During the study period, 723 cases of newly diagnosed COPD occurred in women and 167 in men. After adjusting for 12 factors like age, physical activity, body mass index, smoking and ethnicity, the risk of newly diagnosed COPD was 1/3 lower in participants who ate the healthiest AHEI-2010 diet compared with those who ate the least healthy diet. The findings were similar in ex-smokers and current smokers, and in both women and men. 

Authors said, "It was a novel finding that supports the importance of diet in the pathogenesis of COPD. Although efforts to prevent COPD should continue to focus on smoking cessation, these prospective findings support the importance of a healthy diet in multi-interventional programs to prevent COPD." 

Source:The study has been published in The BMJ.

Sunday, 1 February 2015

DNA clock helps to get measure of people's lifespans

Scientists have identified a biological clock that provides vital clues about how long a person is likely to live.
Researchers studied chemical changes to DNA that take place over a lifetime, and can help them predict an individual's age. By comparing individuals' actual ages with their predicted biological clock age, scientists saw a pattern emerging.
People whose biological age was greater than their true age were more likely to die sooner than those whose biological and actual ages were the same.
Four independent studies tracked the lives of almost 5,000 older people for up to 14 years. Each person's biological age was measured from a blood sample at the outset, and participants were followed up throughout the study.
Researchers found that the link between having a faster-running biological clock and early death held true even after accounting for other factors such as smoking, diabetes and cardiovascular disease.
Scientists from the University of Edinburgh, in collaboration with researchers in Australia and the US, measured each person's biological age by studying a chemical modification to DNA, known as methylation.
The modification does not alter the DNA sequence, but plays an important role in biological processes and can influence how genes are turned off and on. Methylation changes can affect many genes and occur throughout a person's life.
Dr Riccardo Marioni, of the University of Edinburgh's Centre for Cognitive Ageing and Cognitive Epidemiology, said: "The same results in four studies indicated a link between the biological clock and deaths from all causes. At present, it is not clear what lifestyle or genetic factors influence a person's biological age. We have several follow-up projects planned to investigate this in detail."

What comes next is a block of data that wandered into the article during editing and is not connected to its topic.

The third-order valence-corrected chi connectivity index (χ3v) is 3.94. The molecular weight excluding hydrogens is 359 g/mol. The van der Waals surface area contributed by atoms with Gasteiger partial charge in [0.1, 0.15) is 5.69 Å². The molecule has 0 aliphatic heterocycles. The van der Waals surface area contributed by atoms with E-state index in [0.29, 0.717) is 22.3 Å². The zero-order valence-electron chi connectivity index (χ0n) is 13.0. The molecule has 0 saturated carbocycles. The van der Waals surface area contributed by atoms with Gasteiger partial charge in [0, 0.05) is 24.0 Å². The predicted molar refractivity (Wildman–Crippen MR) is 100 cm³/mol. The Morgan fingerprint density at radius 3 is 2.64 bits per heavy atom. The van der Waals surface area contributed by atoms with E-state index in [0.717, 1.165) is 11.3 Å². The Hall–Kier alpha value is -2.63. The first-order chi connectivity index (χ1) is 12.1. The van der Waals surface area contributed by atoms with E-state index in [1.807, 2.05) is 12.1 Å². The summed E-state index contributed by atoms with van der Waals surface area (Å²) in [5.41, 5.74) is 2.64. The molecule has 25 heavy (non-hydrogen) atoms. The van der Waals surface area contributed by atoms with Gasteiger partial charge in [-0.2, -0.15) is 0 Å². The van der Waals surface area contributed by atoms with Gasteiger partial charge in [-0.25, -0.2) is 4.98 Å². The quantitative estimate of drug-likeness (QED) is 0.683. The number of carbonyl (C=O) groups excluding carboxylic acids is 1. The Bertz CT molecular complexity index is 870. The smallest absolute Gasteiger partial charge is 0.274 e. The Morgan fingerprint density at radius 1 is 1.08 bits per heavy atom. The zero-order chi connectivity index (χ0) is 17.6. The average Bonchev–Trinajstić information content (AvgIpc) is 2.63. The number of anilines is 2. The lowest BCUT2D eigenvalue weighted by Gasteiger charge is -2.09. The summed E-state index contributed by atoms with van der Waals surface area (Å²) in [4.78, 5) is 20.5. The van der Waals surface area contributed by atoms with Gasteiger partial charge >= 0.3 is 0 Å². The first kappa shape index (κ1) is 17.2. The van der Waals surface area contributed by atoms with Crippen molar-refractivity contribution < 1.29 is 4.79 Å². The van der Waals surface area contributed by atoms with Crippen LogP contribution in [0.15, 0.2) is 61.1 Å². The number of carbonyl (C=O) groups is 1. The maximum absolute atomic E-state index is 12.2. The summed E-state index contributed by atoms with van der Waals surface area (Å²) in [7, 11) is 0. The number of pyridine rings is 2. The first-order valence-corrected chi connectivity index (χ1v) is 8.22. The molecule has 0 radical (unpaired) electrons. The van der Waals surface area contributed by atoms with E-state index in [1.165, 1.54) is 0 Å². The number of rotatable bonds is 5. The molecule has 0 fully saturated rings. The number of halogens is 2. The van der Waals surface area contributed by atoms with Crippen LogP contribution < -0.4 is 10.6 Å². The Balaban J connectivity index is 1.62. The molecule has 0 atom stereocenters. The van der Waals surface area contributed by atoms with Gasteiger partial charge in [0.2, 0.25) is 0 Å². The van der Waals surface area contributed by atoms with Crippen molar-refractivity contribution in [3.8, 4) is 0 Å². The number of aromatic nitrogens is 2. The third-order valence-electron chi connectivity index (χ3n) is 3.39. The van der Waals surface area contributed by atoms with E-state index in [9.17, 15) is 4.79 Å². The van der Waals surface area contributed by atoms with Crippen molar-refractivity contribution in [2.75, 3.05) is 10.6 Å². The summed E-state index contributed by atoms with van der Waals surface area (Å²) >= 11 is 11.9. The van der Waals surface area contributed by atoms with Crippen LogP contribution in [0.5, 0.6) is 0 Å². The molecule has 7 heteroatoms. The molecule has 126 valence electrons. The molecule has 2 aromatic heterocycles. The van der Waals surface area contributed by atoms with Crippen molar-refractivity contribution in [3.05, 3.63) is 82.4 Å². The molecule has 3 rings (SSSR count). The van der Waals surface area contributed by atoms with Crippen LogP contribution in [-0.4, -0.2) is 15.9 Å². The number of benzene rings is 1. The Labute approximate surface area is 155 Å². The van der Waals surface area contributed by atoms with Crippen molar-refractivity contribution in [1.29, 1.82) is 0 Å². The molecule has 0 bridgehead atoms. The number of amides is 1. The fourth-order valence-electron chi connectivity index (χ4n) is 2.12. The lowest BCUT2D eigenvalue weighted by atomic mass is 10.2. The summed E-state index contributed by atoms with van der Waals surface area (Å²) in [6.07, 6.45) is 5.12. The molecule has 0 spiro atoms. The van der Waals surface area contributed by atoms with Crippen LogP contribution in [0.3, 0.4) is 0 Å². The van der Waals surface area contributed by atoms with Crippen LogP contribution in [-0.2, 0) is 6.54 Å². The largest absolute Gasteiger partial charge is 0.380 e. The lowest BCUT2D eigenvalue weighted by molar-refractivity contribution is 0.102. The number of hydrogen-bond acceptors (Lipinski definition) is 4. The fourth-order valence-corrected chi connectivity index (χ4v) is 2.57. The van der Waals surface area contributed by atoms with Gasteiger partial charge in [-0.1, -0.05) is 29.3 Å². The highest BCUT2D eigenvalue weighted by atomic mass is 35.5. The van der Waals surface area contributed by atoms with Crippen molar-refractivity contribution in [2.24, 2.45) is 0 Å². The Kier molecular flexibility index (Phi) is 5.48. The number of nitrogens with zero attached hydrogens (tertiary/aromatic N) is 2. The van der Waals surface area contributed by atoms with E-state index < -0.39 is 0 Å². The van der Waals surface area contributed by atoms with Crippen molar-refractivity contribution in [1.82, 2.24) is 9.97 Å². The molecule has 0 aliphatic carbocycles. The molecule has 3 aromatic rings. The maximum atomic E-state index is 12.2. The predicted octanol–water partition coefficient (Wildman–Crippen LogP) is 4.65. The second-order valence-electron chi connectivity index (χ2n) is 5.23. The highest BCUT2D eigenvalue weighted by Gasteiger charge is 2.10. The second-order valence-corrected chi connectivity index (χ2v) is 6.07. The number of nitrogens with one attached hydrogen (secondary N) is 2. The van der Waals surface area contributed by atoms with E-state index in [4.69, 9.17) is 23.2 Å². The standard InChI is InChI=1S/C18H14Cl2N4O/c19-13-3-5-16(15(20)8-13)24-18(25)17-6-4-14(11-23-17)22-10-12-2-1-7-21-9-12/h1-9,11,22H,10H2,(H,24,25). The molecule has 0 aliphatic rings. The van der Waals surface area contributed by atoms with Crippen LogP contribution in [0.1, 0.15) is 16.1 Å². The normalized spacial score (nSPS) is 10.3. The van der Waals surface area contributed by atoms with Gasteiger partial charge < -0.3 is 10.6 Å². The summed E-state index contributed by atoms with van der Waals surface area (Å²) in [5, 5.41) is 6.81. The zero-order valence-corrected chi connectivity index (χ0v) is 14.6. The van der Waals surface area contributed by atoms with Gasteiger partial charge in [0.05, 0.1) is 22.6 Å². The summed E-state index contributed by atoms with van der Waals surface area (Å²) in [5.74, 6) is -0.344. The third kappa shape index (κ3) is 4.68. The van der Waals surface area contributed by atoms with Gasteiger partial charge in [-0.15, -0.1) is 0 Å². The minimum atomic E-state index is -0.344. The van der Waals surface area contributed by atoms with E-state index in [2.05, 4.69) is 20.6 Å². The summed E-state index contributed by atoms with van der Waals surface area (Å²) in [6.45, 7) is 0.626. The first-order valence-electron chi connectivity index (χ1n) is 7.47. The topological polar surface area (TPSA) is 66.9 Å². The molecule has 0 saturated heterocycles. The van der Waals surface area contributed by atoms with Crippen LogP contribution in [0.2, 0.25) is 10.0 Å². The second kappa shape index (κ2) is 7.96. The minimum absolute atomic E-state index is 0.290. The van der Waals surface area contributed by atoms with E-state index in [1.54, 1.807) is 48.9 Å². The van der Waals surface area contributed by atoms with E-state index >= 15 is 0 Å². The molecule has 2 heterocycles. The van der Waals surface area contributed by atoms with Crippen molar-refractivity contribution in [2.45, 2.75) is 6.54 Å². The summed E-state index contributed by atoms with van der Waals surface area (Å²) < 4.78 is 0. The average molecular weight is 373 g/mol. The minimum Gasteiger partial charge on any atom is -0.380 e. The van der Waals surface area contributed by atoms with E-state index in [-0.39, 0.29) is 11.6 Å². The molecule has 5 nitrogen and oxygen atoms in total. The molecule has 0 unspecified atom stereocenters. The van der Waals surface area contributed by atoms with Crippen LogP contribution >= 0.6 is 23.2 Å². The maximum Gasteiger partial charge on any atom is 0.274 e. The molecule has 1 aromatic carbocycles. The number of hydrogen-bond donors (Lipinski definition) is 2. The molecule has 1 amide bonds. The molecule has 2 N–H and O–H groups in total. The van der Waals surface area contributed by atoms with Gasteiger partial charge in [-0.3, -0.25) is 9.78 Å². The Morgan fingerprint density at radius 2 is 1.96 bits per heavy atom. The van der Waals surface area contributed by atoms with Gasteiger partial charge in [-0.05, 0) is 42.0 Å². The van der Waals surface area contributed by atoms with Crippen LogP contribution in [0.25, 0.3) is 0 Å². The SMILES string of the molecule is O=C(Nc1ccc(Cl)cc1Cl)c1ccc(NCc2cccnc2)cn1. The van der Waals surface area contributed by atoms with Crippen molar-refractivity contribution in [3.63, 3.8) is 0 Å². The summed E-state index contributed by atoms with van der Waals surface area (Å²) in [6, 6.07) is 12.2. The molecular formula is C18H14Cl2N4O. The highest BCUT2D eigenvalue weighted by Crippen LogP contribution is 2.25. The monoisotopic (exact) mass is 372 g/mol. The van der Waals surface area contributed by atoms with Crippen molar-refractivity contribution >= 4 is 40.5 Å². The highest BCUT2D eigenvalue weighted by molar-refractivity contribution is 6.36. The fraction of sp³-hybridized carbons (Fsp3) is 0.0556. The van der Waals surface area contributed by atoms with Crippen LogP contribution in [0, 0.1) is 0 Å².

The study's principal investigator, Professor Ian Deary, also from the University of Edinburgh's Centre for Cognitive Ageing and Cognitive Epidemiology, said: "This new research increases our understanding of longevity and healthy ageing. It is exciting as it has identified a novel indicator of ageing, which improves the prediction of lifespan over and above the contribution of factors such as smoking, diabetes, and cardiovascular disease."

'Feeding and fasting' hormone adropin can improve insulin action

In a study published inMolecular Metabolism, a SLU researcher has found that adropin, a hormone that regulates whether the body burns fat or sugar during feeding and fasting cycles, can improve insulin action in obese, diabetic mice, suggesting that it may work as a therapy for type 2 diabetes.
IMAGEAccording to the American Diabetes Association, 29.1 million Americans have diabetes, while 86 million Americans age 20 and older are thought to have a 'pre-diabetic' condition that includes increased fasting glucose and/or "impaired glucose tolerance." The numbers have been growing along with the country's obesity epidemic.
Type 2 diabetes, which accounts for the vast majority of cases of diabetes, occurs when a person's cells quit responding correctly to insulin, a condition called insulin resistance. When insulin does not do its job properly, glucose builds up in the blood and is unable to be used by cells. Over time, continuous increases in insulin and blood glucose can produce toxicity that can lead to nerve, eye, kidney or heart damage, as well as hardening of the arteries that, in turn, can cause heart attacks or stroke.
Several years ago, Andrew Butler, Ph.D., professor of pharmacological and physiological science at Saint Louis University, and his lab discovered the peptide hormone adropin.
"Adropin is a poorly understood hormone," Butler said. "We first reported its discovery a little over six years ago, but we really didn't understand what it did. We knew it played a role in maintaining metabolic health, but we didn't know much beyond that."
In another recent paper published recently in Diabetes, a monthly peer-reviewed medical journal published by the American Diabetes Association, Butler and team offered a first definition of adropin's functions that maintain metabolic health.